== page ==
Market Overview

Call it a Comeback: Ford, GM & Toyota on the Rise

Call it a Comeback: Ford, GM & Toyota on the Rise
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What was once considered to be one of the most doomed industries in the U.S. is rebounding back -- with no apologies. Detroit automakers such as Ford (NYSE: F), Chrysler (OTC: FIATY) and General Motors (NYSE: GM) have been producing numbers throughout 2012 that were simply unthinkable just a few short years ago.

According to Bloomberg, U.S. vehicle sales are poised to rise at least 10 percent for the third year in a row, an announcement that surely has once wary investors jumping for joy. Considering the year the automakers have had, including potential strikes in Canada, the European debt crisis and more than a handful of recalls from General Motors, Ford and Toyota (NYSE: TM), it appears that the industry is a force to be reckoned with no matter the drama.

General Motors experienced a sales increase throughout just the last month alone of 1.5 percent year-over-year. Although this was below Bloomberg's consensus of 2.8 percent, all four of General Motors' brands -- Buick, Chevrolet, Cadillac and GMC -- were up (ranging from 1 to 10 percent) from the same period in 2011.

"The auto industry in September reached an important milestone that few other sectors can claim. Carmakers sold cars and light trucks at an annualized rate of 14.9 million, taking into account seasonal adjustments, according to researcher Autodata Corp," Bloomgberg reported Wednesday morning.

"That's the best pace since March 2008, before the failure of Lehman Brothers Holdings Inc."

Even luxury vehicles have seen an increase in sales as of late, with Mercedes experiencing a 7 percent gain in the U.S. last month. Similarly, Toyota's Lexus sales were up a whopping 36 percent.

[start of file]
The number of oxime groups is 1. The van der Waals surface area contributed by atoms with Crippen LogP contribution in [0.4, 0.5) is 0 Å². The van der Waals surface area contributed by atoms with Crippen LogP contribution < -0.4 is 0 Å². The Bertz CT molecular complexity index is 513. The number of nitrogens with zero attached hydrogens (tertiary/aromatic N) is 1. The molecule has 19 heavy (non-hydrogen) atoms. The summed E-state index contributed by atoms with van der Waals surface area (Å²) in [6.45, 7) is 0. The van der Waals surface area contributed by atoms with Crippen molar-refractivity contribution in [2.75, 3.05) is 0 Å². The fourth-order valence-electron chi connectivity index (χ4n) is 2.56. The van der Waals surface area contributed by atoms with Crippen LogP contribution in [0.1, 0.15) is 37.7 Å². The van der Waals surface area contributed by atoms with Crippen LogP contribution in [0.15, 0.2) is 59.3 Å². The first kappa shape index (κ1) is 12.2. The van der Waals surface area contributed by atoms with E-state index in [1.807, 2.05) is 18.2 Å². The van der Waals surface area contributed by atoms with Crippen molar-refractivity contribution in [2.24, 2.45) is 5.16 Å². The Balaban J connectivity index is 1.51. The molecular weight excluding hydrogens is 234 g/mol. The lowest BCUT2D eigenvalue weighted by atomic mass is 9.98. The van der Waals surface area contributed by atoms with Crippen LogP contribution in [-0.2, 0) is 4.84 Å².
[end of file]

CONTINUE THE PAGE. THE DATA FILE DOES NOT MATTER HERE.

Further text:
Whether it is luxury or affordability that American consumers are after, there is no denying that the auto industry is making a comeback. Ford set records in September, with its Escape model selling 14.5 percent more last month that it had in 2011. No doubt that investors are inevitably pleased with this report, as shares are up about .1 percent in pre-market trading on Wednesday morning.

Toyota scooped the biggest sales gain over the last month, according to Bloomberg. The automaker's sales flew up 42 percent year-over-year, giving the company something to smile about in the midst of a production halt overseas.

Once positioned as the recession underdog, America's auto industry is expected to continue rebounding at a steady pace. While other major markets sit on the sidelines in jealous fury, automakers remain confident that consumers will continue to ensure that their companies are profitable.

"As we look forward, we continue to be encouraged by positive signs from the housing sector, lower jobless claims, higher consumer sentiment and higher consumer spending," Vice President of General Motors' U.S. Sales Operations Kurt McNeil said on Tuesday's conference call.

McNeil believes vehicle sales will "continue to be a bright spot for the U.S. economy."

Year-to-date, Toyota and General Motors have surpassed the S&P 500 Index, each up over 16.20 percent. Ford lags behind, down 9 percent year-to-date.

Posted-In: Bloomberg Kurt McNeil lexusNews Retail Sales Topics Movers General Best of Benzinga


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